Court orders suspension of Voice TV’s online platforms

Voice TV’s online platforms are facing suspension after the Ministry of Digital Economy and Society (DES) obtained a court order for its suspension, claiming that it has violated the Computer Crimes Act and the order of the chief official under the severe state of emergency.

According to The Reporters, Putchapong Nodthaisong, Deputy Permanent Secretary of the DES, said that the Ministry submitted video clips and photographs of the recent protests published by Voice TV, The Standard, The Reporters, and Prachatai, as well as the student activist group Free Youth’s Facebook page, to court on 16 October and has now obtained a court order to suspend all of Voice TV’s online platforms.

The DES claimed that the content they submitted to court is considered false computer data and therefore violates Section 14 of the Computer Crimes Act. It also said that the content violates the order of the chief official under the severe state of emergency.

Declared in the early morning of 15 October, the severe state of emergency bans mass gatherings as well as the publication of information that “could create fear”, affects national security, or damages public morals.

Putchapong said that the court order will now be delivered to each platform, and that Voice TV can continue broadcasting, but must make a new account and must not spread information that is against the law. However, he said that the DES has not obtained a court order for the suspension of The Reporters, Prachatai, The Standard, and Free Youth.

Voice TV’s chief executive officer Makin Petplai issued a statement on Monday after it was reported that there was a police order for the investigation into and possible suspension of the four media outlets, as well as Free Youth’s Facebook page, saying that Voice TV did not spread misinformation or damage security or public peace and order.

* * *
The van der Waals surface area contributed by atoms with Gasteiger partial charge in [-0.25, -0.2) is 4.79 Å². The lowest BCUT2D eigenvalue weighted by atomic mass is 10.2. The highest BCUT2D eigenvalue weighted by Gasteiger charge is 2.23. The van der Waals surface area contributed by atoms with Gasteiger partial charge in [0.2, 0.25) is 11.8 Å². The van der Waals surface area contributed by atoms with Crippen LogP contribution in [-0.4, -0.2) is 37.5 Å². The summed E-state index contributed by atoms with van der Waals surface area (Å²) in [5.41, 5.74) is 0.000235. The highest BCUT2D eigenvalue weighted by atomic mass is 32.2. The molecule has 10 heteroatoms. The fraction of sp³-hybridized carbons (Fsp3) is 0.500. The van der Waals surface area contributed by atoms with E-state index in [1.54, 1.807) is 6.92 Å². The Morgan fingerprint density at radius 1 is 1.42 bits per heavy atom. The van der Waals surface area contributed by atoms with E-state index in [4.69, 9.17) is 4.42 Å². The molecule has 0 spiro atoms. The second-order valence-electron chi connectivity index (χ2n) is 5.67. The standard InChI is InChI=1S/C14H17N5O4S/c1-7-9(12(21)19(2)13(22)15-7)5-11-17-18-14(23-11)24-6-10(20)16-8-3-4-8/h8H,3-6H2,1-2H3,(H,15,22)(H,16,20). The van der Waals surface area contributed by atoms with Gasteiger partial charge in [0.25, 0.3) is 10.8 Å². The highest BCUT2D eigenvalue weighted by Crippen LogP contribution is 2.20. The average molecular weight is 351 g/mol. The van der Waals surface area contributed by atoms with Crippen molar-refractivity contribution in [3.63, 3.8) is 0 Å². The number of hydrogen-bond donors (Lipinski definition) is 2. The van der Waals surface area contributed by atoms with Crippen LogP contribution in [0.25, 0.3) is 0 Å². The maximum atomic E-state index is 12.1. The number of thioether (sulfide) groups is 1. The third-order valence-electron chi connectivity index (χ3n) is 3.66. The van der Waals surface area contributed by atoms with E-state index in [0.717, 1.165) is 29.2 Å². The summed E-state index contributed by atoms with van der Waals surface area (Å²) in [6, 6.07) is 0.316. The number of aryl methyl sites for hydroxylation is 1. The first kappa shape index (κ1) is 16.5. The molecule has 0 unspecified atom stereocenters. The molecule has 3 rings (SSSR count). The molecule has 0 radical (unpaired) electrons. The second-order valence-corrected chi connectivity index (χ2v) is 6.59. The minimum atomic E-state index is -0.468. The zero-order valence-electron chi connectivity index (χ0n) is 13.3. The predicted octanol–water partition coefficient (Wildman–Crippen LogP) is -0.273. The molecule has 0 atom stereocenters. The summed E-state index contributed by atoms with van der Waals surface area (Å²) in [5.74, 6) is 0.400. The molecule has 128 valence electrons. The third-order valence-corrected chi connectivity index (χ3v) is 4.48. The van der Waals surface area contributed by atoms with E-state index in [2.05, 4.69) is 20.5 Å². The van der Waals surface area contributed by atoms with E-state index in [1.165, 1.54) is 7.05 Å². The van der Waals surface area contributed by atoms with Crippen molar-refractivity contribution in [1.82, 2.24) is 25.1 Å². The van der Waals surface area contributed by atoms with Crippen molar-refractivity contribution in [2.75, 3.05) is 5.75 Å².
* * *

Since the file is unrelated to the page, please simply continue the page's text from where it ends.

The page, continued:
“Throughout the past 11 years, Voice TV has been a media organization that stands by democratic principles. We have given space for the people’s ideas openly, transparently, and we have always taken responsibility for the facts from every sides. We insist that we have presented information which is valuable and beneficial to the society, and we call on the relevant persons to exercise their power and responsibility to society fairly,” said the statement.

The journalist and media academic group Media Inside Out also issued a statement condemning the order for Voice TV’s suspension without giving the chance for an appeal and questioning the claim that Voice TV’s reporting violated the Computer Crimes Act and the order under the Emergency Decree.

“The order to suspend a media outlet is an infringement of the rights and freedoms of the press and freedom of expression, which are basic rights of the people in a democratic system, and is a threat to the rights of the people which are recognized in the constitution,” says the statement.

“This suspension order was issued even though many sides involved with freedom of the press have already make it known that they disagree with the use of measures to shut down the press, because it is held to be tantamount to violating the rights and freedoms of the press and the people’s freedom of expression. This kind of action equals sending a signal that the government is still not using a political approach to solving problems, and could therefore be interpreted as meaning that they are ready to use force to suppress dissenters. Our group calls for an urgent reconsideration of this order, as well as an end to harassment of the press, no matter which outlet.”

At 9.00 on 21 October, Voice TV announced on their Facebook page that the order has yet to be enforced, and that all of the outlet’s online channels, including website, Facebook, Twitter, and YouTube are still available, as well as their Twitch channel VOICETV x TWITCH.